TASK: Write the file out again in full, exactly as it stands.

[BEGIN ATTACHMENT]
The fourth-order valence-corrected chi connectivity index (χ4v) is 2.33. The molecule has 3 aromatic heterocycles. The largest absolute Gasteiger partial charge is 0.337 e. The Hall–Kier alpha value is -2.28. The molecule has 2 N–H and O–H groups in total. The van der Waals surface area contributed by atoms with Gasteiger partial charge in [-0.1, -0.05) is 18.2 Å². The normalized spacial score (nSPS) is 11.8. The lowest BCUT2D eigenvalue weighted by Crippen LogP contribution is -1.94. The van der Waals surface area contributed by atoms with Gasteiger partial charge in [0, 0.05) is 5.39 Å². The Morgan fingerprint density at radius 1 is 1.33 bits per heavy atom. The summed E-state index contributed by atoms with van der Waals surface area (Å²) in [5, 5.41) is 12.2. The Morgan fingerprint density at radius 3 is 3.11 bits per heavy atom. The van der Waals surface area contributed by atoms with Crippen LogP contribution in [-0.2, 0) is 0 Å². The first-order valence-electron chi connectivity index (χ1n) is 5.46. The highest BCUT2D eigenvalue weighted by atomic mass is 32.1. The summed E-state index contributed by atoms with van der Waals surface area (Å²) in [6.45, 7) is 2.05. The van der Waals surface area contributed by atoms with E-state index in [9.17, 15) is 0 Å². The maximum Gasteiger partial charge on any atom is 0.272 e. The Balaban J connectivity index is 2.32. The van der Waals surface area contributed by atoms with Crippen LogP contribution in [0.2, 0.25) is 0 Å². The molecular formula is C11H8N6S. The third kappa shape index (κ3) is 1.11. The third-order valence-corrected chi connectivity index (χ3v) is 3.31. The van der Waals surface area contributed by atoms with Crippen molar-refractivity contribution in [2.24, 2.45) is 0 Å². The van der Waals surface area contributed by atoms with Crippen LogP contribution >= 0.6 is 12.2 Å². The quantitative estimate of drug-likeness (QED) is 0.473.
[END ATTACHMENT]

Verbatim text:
The fourth-order valence-corrected chi connectivity index (χ4v) is 2.33. The molecule has 3 aromatic heterocycles. The largest absolute Gasteiger partial charge is 0.337 e. The Hall–Kier alpha value is -2.28. The molecule has 2 N–H and O–H groups in total. The van der Waals surface area contributed by atoms with Gasteiger partial charge in [-0.1, -0.05) is 18.2 Å². The normalized spacial score (nSPS) is 11.8. The lowest BCUT2D eigenvalue weighted by Crippen LogP contribution is -1.94. The van der Waals surface area contributed by atoms with Gasteiger partial charge in [0, 0.05) is 5.39 Å². The Morgan fingerprint density at radius 1 is 1.33 bits per heavy atom. The summed E-state index contributed by atoms with van der Waals surface area (Å²) in [5, 5.41) is 12.2. The Morgan fingerprint density at radius 3 is 3.11 bits per heavy atom. The van der Waals surface area contributed by atoms with Crippen LogP contribution in [-0.2, 0) is 0 Å². The first-order valence-electron chi connectivity index (χ1n) is 5.46. The highest BCUT2D eigenvalue weighted by atomic mass is 32.1. The summed E-state index contributed by atoms with van der Waals surface area (Å²) in [6.45, 7) is 2.05. The van der Waals surface area contributed by atoms with E-state index in [9.17, 15) is 0 Å². The maximum Gasteiger partial charge on any atom is 0.272 e. The Balaban J connectivity index is 2.32. The van der Waals surface area contributed by atoms with Crippen LogP contribution in [0.2, 0.25) is 0 Å². The molecular formula is C11H8N6S. The third kappa shape index (κ3) is 1.11. The third-order valence-corrected chi connectivity index (χ3v) is 3.31. The van der Waals surface area contributed by atoms with Crippen molar-refractivity contribution in [2.24, 2.45) is 0 Å². The van der Waals surface area contributed by atoms with Crippen LogP contribution >= 0.6 is 12.2 Å². The quantitative estimate of drug-likeness (QED) is 0.473.